The “Grodzka Gate – NN Theatre” Centre in Lublin is a local government cultural institution. It works towards the preservation of cultural heritage and education. Its function is tied to the symbolic and historical meaning of the Centre’s location in the Grodzka Gate, which used to divide Lublin into its respective Christian and Jewish quarters, as well as to Lublin as a meeting place of cultures, traditions and religions.

Part of the Centre are the House of Words and the Lublin Underground Trail.

The “Grodzka Gate – NN Theatre” Centre in Lublin is a local government cultural institution. It works towards the preservation of cultural heritage and education. Its function is tied to the symbolic and historical meaning of the Centre’s location in the Grodzka Gate, which used to divide Lublin into its respective Christian and Jewish quarters, as well as to Lublin as a meeting place of cultures, traditions and religions.

Part of the Centre are the House of Words and the Lublin Underground Trail.

Architecture and urban planning in Lublin – styles and periods

The Romanesque style was the first to manifest itself in the architecture of Lublin. The donjon at the Lublin Castle is the sole example of Romanesque architecture in Lublin and in Poland east of the Vistula river The double window on the southern face of the donjon is a perfect example of that style. Every style that entered the Polish architecture can be found in the architecture of Lublin: Gothic, Renaissance, Baroque, Historicism, the so-called Neo-styles, Secession, Modernism. The Lublin Renaissance style, represented by a few buildings in the city, is the most characteristic architectural style that can be found in the area of Lublin and the Lublin region.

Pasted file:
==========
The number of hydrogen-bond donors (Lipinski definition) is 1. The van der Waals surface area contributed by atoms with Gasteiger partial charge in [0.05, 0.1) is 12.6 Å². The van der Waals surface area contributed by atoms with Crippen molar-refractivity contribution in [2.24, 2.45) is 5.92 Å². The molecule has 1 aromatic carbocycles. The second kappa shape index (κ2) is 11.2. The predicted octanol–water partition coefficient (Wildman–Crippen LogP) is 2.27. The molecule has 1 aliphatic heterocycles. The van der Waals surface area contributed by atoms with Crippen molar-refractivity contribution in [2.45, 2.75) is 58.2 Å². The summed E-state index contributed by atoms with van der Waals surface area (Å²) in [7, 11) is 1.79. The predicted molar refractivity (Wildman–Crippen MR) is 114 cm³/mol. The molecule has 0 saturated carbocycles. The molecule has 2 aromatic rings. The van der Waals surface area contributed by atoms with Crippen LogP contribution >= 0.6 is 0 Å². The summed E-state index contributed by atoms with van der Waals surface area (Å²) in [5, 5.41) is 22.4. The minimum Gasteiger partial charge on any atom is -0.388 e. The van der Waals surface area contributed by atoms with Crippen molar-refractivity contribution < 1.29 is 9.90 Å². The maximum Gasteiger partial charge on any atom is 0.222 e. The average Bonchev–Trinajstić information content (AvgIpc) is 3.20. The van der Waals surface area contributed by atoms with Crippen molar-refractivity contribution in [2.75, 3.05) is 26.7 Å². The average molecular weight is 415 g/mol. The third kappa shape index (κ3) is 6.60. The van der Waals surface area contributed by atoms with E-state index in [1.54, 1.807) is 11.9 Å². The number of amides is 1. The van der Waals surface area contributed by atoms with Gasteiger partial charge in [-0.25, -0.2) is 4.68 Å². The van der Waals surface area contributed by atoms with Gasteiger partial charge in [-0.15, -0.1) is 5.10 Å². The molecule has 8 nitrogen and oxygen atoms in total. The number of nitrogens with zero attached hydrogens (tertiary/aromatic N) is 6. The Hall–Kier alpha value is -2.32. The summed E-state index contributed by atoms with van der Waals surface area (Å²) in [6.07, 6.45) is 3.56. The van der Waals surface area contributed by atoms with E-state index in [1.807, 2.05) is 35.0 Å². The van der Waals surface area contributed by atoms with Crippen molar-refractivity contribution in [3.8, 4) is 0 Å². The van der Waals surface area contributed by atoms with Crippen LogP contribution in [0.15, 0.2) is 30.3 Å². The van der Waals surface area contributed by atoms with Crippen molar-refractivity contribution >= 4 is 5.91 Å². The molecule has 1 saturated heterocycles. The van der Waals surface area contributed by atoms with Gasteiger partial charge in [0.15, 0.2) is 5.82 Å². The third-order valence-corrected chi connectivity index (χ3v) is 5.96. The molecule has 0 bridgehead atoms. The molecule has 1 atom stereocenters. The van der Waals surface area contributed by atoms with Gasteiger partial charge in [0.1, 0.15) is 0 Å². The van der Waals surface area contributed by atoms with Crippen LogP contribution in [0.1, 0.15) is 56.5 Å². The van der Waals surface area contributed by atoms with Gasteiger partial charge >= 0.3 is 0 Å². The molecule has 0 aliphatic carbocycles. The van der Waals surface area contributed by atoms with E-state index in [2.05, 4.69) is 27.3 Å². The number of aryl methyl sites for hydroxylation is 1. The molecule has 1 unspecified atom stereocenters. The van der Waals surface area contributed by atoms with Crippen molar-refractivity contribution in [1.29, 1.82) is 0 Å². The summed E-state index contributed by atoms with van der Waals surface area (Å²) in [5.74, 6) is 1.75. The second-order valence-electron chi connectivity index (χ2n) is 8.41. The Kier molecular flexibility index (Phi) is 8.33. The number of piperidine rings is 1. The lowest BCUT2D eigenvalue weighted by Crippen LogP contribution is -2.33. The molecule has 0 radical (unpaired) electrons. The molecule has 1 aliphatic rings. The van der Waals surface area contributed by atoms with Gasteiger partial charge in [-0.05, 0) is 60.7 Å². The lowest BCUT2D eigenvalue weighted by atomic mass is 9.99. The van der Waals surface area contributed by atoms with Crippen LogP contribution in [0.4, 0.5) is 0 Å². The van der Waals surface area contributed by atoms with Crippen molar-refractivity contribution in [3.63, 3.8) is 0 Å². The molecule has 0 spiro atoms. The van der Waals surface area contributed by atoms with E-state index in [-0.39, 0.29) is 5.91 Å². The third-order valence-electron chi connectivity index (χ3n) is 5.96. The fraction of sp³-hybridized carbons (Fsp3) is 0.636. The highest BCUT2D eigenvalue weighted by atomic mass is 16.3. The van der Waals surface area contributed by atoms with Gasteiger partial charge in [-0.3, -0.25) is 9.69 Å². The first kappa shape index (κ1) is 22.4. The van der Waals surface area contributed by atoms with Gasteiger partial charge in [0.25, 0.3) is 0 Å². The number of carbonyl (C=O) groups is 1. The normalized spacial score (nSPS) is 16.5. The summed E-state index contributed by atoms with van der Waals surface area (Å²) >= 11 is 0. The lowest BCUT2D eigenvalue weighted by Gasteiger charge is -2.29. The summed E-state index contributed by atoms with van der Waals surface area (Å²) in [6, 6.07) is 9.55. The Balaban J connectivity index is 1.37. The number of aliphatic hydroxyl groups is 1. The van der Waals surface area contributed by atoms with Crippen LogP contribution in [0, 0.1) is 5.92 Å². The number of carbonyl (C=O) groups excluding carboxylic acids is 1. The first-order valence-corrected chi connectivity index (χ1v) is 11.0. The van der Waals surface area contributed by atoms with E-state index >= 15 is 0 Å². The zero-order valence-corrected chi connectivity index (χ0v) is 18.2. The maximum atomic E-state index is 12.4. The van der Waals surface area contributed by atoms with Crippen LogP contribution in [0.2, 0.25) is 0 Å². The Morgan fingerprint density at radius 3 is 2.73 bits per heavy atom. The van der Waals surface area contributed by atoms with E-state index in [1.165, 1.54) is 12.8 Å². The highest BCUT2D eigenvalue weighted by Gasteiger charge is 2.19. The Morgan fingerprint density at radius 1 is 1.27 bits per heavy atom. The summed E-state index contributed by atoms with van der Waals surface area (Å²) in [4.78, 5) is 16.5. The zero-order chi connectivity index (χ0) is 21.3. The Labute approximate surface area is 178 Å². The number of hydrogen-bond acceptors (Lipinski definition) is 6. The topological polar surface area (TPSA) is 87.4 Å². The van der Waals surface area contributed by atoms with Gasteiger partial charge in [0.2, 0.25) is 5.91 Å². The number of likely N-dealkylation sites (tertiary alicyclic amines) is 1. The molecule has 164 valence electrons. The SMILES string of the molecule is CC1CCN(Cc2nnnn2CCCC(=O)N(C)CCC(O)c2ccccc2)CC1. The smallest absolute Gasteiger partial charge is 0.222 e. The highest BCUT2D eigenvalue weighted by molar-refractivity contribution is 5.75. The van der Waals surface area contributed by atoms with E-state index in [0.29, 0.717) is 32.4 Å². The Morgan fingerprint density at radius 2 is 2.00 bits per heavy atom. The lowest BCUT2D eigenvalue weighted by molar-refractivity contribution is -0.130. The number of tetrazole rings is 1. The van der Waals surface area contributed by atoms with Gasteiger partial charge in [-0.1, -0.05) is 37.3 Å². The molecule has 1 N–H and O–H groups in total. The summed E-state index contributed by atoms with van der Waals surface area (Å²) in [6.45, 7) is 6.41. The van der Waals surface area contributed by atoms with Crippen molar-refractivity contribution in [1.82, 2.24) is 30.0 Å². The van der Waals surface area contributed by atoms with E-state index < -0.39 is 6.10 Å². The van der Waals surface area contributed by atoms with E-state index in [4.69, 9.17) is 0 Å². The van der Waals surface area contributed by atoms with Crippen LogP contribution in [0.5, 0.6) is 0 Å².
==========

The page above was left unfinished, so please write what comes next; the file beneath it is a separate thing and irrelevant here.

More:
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Biłgoraj – the shtetl

The beginnings of Jewish settlement in the Biłgoraj region date back to the 16th century. The Ashkenazi Jews who settled here at that time were primarily engaged in trade and crafts.

 

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Turobin – the shtetl

Turobin is one of the oldest towns in the Chełm district, developing at least since the 12th century as a market and defensive settlement along the so-called Ruthenian route leading from Cracow to Kiev via Zawichost. The town was first mentioned in 1389, in a deed whereby king Ladislaus Jagiello granted the royal village of Turobin to Dmitriy of Goraj. In 1399 the village was incorporated pursuant to the Magdeburg Law, under a charter issued by the new owner of Turobin.

 

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Tyszowce – the shtetl

The shtetl in Tyszowce occupied the entire Ostrów district, the oldest part of the town, located between two wide arms of the River Huczwa.

 

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Bełżyce – the shtetl

The earliest mention of the settlement of Bełżyce is found in a document from 1349, in which King Casimir III the Great, at the request of the then owner Rafał of Tarnów of the Leliwa coat of arms, subjected the village to the Magdeburg law (previously it had been governed according to the local Polish law). The town of Bełżyce was incorporated pursuant to the Magdeburg Law in 1417 by Jan Tarnowski. Initially, the town’s government and judiciary were to be modelled on those in Lublin.

 

Almost from the very beginning, the town was multi-ethnic and multi-denominational. Perhaps as early as in the 1420s, and certainly since the first half of the 16th century, Jews began to settle in Bełżyce alongside the Catholic and Christian Orthodox population.

 

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